What’s the best way you have found to handle the stress that pops up while filming? – Jairo
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Stressing out while filming is inevitable. The most important thing you can do is DELEGATE, DELEGATE, DELEGATE but even then – a lot of money is on the line and you don’t want to mess up. So while you’re doing your best on set, it’s really important to keep a cool head. Doubly so for women, really, because you have the added pressure of “not being a bitch”.
First, I think it’s really important to keep in mind that you and your crew all want the same thing. You want to make a good movie. And generally speaking, people don’t make a good anything if they’re worried about stressing out their boss. The second thing I keep in mind is forgiveness: forgive yourself if you do crack, forgive people if they mess up. Kindness, forgiveness. Third, especially if you’re making a movie, this time on set is a gift and it ends. Even if you hate everything about the work on that piece, your job here will end. It’s not worth the meltdowns because it just doesn’t last that long.
It’s a very hard job to “put away” when you go home at night no matter what stage of production you’re in and sometimes you just CANNOT put up clear boundaries, but when and where you are able to, do so. Tell your partners: I don’t work after X time, make it clear. The more clear you can be, the easier it is to stick to your personal needs.
So – to sum up: be forgiving, be kind, and defend yourself and your needs.
What can you do to network and hone skills without COMPLETELY taking advantage of friends and family?— Meg
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Let’s do this as a LISTICLE. Also known as a fucking list.
- Take classes, take classes, take classes. You are a work in progress, always. You have things to learn, forever. So get your ass in a class. I’m currently taking voice lessons, horseback riding lessons, and scene study once a week. I also do workshops periodically for direct feedback from casting directors (I aim for 2-4 a month). I’ve previously maxed out improv at UCB, done comedy study and scene study with a whole LOT of teachers in LA, worked on different methods / styles of acting, and probably a lot more I’m forgetting. Don’t shirk. Do the work.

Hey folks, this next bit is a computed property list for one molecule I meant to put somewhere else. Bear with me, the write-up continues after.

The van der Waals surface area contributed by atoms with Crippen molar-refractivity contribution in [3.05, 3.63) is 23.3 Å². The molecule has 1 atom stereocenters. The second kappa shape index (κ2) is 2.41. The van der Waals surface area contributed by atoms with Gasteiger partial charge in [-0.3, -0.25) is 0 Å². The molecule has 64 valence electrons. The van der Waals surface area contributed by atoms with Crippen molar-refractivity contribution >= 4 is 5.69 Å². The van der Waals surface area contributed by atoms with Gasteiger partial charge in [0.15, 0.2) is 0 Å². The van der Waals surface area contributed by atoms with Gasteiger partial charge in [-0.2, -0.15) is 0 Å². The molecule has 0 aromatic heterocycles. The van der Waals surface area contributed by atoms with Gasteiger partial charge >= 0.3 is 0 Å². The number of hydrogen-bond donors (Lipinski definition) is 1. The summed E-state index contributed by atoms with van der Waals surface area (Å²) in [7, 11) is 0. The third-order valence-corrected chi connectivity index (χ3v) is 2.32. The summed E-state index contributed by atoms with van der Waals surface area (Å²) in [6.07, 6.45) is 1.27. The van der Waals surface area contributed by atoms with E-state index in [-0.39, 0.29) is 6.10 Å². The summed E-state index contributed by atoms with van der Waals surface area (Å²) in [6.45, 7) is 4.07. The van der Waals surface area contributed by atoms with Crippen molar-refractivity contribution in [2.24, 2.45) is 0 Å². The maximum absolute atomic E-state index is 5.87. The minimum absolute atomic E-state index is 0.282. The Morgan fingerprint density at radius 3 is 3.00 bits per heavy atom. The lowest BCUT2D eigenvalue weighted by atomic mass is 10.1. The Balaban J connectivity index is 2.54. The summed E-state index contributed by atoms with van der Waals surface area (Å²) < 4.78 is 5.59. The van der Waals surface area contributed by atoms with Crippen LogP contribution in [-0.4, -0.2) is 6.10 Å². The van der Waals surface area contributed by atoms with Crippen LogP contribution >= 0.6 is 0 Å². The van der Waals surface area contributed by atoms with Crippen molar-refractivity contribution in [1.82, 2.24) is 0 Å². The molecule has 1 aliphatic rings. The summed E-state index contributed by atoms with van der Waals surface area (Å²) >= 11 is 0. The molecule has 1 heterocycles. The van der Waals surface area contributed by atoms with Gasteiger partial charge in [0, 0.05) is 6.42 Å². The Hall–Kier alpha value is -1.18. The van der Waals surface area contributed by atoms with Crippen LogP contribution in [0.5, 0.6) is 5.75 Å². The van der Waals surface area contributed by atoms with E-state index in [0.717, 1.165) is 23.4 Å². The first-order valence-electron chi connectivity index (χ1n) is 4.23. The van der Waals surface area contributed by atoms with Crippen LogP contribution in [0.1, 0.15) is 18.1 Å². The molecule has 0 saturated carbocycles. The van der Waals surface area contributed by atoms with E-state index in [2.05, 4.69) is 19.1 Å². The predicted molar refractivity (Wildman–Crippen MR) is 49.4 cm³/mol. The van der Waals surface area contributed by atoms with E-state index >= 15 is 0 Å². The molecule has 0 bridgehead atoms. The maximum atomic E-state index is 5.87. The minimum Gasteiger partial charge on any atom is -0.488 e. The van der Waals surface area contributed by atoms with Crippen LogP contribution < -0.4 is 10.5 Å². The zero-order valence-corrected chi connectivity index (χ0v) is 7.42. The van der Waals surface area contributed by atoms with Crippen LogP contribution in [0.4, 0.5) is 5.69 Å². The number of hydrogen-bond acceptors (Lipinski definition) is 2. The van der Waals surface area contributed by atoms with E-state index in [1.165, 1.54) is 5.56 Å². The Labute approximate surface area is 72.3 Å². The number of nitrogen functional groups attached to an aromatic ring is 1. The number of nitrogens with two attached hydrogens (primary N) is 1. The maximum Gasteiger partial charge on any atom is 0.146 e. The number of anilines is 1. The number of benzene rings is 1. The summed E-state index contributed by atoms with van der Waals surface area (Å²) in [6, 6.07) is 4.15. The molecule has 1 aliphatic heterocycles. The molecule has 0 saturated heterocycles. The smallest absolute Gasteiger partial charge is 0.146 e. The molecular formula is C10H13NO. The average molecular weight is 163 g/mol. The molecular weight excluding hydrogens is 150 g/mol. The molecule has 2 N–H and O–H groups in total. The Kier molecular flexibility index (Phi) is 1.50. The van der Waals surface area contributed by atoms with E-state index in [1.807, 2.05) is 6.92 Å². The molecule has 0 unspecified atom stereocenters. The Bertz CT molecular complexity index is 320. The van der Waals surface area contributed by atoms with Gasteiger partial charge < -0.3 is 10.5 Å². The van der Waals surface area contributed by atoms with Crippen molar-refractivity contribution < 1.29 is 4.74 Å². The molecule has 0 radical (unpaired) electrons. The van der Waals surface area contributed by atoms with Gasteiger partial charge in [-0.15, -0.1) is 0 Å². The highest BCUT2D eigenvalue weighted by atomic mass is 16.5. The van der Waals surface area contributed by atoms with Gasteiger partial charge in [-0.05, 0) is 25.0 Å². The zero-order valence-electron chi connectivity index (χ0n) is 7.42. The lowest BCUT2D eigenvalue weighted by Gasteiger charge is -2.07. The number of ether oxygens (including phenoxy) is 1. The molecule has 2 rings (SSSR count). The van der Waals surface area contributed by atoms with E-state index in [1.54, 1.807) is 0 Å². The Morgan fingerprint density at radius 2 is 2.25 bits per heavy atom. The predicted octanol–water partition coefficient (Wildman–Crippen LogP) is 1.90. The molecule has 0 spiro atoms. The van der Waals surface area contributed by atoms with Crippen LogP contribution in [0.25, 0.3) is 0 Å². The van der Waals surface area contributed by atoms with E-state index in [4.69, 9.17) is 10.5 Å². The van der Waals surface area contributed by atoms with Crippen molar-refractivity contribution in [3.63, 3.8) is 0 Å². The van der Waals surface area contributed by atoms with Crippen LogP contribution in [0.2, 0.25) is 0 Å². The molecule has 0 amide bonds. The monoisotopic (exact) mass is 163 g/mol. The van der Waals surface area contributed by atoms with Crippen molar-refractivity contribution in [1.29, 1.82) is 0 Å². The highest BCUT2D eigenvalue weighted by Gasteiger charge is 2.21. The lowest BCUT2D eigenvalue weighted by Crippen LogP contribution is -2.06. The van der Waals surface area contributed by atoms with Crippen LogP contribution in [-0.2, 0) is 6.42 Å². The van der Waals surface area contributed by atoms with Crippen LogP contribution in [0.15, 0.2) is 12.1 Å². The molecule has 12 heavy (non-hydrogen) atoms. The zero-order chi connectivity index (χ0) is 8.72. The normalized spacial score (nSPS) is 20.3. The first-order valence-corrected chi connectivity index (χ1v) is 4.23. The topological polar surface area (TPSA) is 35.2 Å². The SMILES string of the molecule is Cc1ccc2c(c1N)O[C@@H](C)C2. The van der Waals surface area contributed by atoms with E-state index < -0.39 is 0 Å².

- Make your own stuff. You learn so much by grabbing a camera and pointing it, so do that. Photography helps hone your eye, so practice that too. You aren’t taking advantage of anyone if they want to help!
- Grab books from the library about every disciple of filmmaking you might touch. If you want to be a director, you need to learn about acting, writing, editing, cinematography, etc. If you want to edit, you need to learn about acting, writing, IMPROV AND COMEDY for pacing. If you want… You get the idea. Study it all. Know who everyone else is and what they do, that way you can talk to them in their terms.
- Shadow people. Find a mentor, even if it’s online, and try to connect once a month or so. Get their feedback; if you can show them work, do it.
- Find an online community. Stareable has wonderful forums that are available for people to connect, ask questions, and learn.
- Balance yourself. Allow yourself to be more than just filmmaking too. Have other interests that overlap with your friends’ and family’s interests. This is one piece of you, not the whole thing! Make your balance and protect that.